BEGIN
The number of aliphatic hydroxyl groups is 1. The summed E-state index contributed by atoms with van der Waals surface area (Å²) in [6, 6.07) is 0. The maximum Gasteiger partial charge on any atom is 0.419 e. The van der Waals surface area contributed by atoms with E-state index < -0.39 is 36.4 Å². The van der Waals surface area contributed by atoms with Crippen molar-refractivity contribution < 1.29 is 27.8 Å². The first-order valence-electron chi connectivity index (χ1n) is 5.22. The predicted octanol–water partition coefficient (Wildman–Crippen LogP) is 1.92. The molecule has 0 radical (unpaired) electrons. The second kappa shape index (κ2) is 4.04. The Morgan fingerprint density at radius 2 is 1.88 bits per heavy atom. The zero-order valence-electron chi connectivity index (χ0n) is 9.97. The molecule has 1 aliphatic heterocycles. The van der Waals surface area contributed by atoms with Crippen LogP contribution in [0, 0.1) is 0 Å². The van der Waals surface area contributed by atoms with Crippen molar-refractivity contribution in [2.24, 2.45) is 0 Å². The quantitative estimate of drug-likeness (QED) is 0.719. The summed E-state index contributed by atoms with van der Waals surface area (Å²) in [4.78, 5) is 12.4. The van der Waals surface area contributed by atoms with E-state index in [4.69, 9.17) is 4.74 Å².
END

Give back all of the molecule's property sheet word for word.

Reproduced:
The number of aliphatic hydroxyl groups is 1. The summed E-state index contributed by atoms with van der Waals surface area (Å²) in [6, 6.07) is 0. The maximum Gasteiger partial charge on any atom is 0.419 e. The van der Waals surface area contributed by atoms with E-state index < -0.39 is 36.4 Å². The van der Waals surface area contributed by atoms with Crippen molar-refractivity contribution < 1.29 is 27.8 Å². The first-order valence-electron chi connectivity index (χ1n) is 5.22. The predicted octanol–water partition coefficient (Wildman–Crippen LogP) is 1.92. The molecule has 0 radical (unpaired) electrons. The second kappa shape index (κ2) is 4.04. The Morgan fingerprint density at radius 2 is 1.88 bits per heavy atom. The zero-order valence-electron chi connectivity index (χ0n) is 9.97. The molecule has 1 aliphatic heterocycles. The van der Waals surface area contributed by atoms with Crippen LogP contribution in [0, 0.1) is 0 Å². The van der Waals surface area contributed by atoms with Crippen molar-refractivity contribution in [2.24, 2.45) is 0 Å². The quantitative estimate of drug-likeness (QED) is 0.719. The summed E-state index contributed by atoms with van der Waals surface area (Å²) in [4.78, 5) is 12.4. The van der Waals surface area contributed by atoms with E-state index in [4.69, 9.17) is 4.74 Å².